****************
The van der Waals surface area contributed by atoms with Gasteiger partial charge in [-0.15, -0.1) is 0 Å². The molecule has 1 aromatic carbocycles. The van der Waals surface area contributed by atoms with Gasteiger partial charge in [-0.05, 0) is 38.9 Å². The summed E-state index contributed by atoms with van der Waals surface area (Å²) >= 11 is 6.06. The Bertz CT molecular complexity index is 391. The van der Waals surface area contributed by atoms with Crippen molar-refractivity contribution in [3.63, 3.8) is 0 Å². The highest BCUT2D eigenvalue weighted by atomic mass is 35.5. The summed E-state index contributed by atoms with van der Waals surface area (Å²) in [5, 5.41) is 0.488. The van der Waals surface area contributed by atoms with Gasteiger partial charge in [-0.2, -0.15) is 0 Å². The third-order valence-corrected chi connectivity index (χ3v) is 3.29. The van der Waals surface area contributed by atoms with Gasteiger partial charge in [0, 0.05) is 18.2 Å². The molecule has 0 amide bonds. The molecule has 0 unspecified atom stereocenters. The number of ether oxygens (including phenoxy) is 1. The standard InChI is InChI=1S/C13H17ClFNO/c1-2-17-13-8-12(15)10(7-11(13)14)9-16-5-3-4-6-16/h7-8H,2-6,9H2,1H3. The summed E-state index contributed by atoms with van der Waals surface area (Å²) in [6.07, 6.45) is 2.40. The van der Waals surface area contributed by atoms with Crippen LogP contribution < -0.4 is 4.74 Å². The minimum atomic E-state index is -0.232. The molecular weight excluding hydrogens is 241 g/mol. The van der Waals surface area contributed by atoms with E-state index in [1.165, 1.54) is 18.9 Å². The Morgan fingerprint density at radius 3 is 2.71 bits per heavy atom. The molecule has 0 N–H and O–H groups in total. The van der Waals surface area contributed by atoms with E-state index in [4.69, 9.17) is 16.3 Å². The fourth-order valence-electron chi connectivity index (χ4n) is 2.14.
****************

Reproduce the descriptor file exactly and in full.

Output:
The van der Waals surface area contributed by atoms with Gasteiger partial charge in [-0.15, -0.1) is 0 Å². The molecule has 1 aromatic carbocycles. The van der Waals surface area contributed by atoms with Gasteiger partial charge in [-0.05, 0) is 38.9 Å². The summed E-state index contributed by atoms with van der Waals surface area (Å²) >= 11 is 6.06. The Bertz CT molecular complexity index is 391. The van der Waals surface area contributed by atoms with Crippen molar-refractivity contribution in [3.63, 3.8) is 0 Å². The highest BCUT2D eigenvalue weighted by atomic mass is 35.5. The summed E-state index contributed by atoms with van der Waals surface area (Å²) in [5, 5.41) is 0.488. The van der Waals surface area contributed by atoms with Gasteiger partial charge in [-0.2, -0.15) is 0 Å². The third-order valence-corrected chi connectivity index (χ3v) is 3.29. The van der Waals surface area contributed by atoms with Gasteiger partial charge in [0, 0.05) is 18.2 Å². The molecule has 0 amide bonds. The molecule has 0 unspecified atom stereocenters. The number of ether oxygens (including phenoxy) is 1. The standard InChI is InChI=1S/C13H17ClFNO/c1-2-17-13-8-12(15)10(7-11(13)14)9-16-5-3-4-6-16/h7-8H,2-6,9H2,1H3. The summed E-state index contributed by atoms with van der Waals surface area (Å²) in [6.07, 6.45) is 2.40. The van der Waals surface area contributed by atoms with Crippen LogP contribution < -0.4 is 4.74 Å². The minimum atomic E-state index is -0.232. The molecular weight excluding hydrogens is 241 g/mol. The van der Waals surface area contributed by atoms with E-state index in [1.165, 1.54) is 18.9 Å². The Morgan fingerprint density at radius 3 is 2.71 bits per heavy atom. The molecule has 0 N–H and O–H groups in total. The van der Waals surface area contributed by atoms with E-state index in [4.69, 9.17) is 16.3 Å². The fourth-order valence-electron chi connectivity index (χ4n) is 2.14.